Is the book going to be worth reading at the end of this draft? Hell no, it’s a first draft. Will this book be the one that finally gets published? I don’t know. I don’t think Other People’s Kids will be my second published novel, but I also wouldn’t say we’ve fully broken up. This experience is making me want to go back to that story and write it the way it wants to be written–the youthful, lighter, straightforward way. But it sounds like it might be YA. Or it might sit in that uncomfortable space between YA and adult. I don’t know. I don’t need to know right now, because we are separated, and I’ve moved in with this new book. We’ve committed to spending the summer together.
I’m sharing all of this because I think there’s a lesson here. And I think the question is important. Like I said, it might be that just asking yourself the question is more important than how you personally answer it. If you’re writing a book, are your characters real? If they’re not, what are the implications for the story you’re writing? If they are, how are you going to work with them?
Andromeda’s latest piece talked about Elizabeth Gilbert and Big Magic, which I re-read in the first week I was working on the new novel. Gilbert talks a lot about being in partnership with creative energy and the ideas that grace you. This really resonated, in combination with Helen’s belief that my characters, all characters, are real, with a sense of identity and a stake in the game of writing a novel.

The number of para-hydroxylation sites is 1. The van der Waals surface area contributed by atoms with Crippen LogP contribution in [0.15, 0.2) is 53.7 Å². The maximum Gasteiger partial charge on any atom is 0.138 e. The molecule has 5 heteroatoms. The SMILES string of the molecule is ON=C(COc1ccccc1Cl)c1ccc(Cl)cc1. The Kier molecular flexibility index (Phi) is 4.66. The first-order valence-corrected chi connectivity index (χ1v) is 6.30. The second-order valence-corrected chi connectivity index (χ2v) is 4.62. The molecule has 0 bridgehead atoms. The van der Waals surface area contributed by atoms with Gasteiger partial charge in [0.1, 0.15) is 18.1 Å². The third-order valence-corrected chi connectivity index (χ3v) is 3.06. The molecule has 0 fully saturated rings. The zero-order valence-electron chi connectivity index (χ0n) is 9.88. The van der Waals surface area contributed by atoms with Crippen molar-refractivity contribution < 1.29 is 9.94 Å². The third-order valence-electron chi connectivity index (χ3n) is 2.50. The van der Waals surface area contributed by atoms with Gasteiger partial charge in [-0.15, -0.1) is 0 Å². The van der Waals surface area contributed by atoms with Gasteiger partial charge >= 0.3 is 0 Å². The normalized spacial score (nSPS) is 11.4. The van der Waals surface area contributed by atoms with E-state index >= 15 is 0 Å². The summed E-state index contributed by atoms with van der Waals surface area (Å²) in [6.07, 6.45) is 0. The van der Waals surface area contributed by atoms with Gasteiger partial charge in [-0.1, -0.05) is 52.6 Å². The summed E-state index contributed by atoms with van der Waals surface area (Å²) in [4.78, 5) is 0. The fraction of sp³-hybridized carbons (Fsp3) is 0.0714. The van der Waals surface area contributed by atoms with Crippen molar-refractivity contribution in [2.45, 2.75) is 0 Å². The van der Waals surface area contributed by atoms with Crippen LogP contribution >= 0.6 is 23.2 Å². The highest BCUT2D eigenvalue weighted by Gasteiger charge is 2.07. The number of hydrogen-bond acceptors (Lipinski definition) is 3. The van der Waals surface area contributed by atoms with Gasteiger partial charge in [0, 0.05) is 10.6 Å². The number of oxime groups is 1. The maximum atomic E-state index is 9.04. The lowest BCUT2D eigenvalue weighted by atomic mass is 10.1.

So, right now, I’m trying to give my characters better working conditions than in my last novel. I’m trying to let them be authentic to how I see them. Let them make decisions in scenes rather than change details about them to fit how I wanted a scene to end. I’m trying to discover who these people are, not develop them in order to fit a sexy twist idea. (I’ve had plenty of those, but I’ve let them go, opting instead to work with my characters.)
How will this story turn out? I don’t know yet. But I promise, I’m telling the truth when I say that the writing experience itself has been so much better for all the people involved, whether you count my characters or not.
What do you think: are characters real? And if so, do you think the characters from Other People’s Kids are going to sue me for creating a toxic work environment?
I don’t want to assume this is a universal reference because I probably wouldn’t get it if it weren’t for Mel Zarr’s introduction to civil procedure class in law school. In short, during a deposition, then President Bill Clinton was being asked about a statement that read, in part, “there is absolutely no sex of any kind” between himself and Monica Lewinsky. When asked if that statement was false, Clinton began with: “It depends on what the meaning of the word ‘is’ is.” The transcript is here; if you search the word “means,” you’ll hit the famous answer.
Remember, I’m still under contract, and I’ve never forgotten that the original hope was for a book a year. This weighs on me, even though I don’t think any of my editors want it to. Reality has never stopped me from making up my own ideas about what other people are thinking!
Fun fact: Genuinely thought the word was “explicative” until I wrote “explicatives” and Google Docs said it didn’t know what I was trying to spell.